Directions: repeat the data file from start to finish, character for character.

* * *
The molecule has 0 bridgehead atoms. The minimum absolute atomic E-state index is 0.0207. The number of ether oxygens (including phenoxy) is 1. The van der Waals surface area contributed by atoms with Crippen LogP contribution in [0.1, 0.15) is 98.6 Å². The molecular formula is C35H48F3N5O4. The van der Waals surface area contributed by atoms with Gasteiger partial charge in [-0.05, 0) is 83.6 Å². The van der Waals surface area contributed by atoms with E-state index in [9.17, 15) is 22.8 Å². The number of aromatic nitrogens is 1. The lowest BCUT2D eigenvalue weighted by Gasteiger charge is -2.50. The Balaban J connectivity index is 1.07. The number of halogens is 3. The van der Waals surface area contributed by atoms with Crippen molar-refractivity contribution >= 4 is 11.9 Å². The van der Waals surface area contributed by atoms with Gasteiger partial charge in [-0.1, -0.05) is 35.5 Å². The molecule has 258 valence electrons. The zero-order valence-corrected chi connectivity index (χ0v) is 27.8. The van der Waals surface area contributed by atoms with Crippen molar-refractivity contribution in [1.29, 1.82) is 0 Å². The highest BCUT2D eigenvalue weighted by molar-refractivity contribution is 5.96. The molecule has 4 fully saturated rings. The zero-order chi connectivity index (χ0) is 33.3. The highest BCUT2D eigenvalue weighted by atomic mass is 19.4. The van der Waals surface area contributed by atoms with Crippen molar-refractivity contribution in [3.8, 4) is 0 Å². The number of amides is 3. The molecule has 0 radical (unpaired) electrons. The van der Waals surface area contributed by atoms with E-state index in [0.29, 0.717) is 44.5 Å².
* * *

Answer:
The molecule has 0 bridgehead atoms. The minimum absolute atomic E-state index is 0.0207. The number of ether oxygens (including phenoxy) is 1. The van der Waals surface area contributed by atoms with Crippen LogP contribution in [0.1, 0.15) is 98.6 Å². The molecular formula is C35H48F3N5O4. The van der Waals surface area contributed by atoms with Gasteiger partial charge in [-0.05, 0) is 83.6 Å². The van der Waals surface area contributed by atoms with E-state index in [9.17, 15) is 22.8 Å². The number of aromatic nitrogens is 1. The lowest BCUT2D eigenvalue weighted by Gasteiger charge is -2.50. The Balaban J connectivity index is 1.07. The number of halogens is 3. The van der Waals surface area contributed by atoms with Crippen molar-refractivity contribution >= 4 is 11.9 Å². The van der Waals surface area contributed by atoms with Gasteiger partial charge in [-0.1, -0.05) is 35.5 Å². The molecule has 258 valence electrons. The zero-order valence-corrected chi connectivity index (χ0v) is 27.8. The van der Waals surface area contributed by atoms with Crippen molar-refractivity contribution in [1.29, 1.82) is 0 Å². The highest BCUT2D eigenvalue weighted by molar-refractivity contribution is 5.96. The molecule has 4 fully saturated rings. The zero-order chi connectivity index (χ0) is 33.3. The highest BCUT2D eigenvalue weighted by atomic mass is 19.4. The van der Waals surface area contributed by atoms with Crippen molar-refractivity contribution in [3.8, 4) is 0 Å². The number of amides is 3. The molecule has 0 radical (unpaired) electrons. The van der Waals surface area contributed by atoms with E-state index in [0.29, 0.717) is 44.5 Å².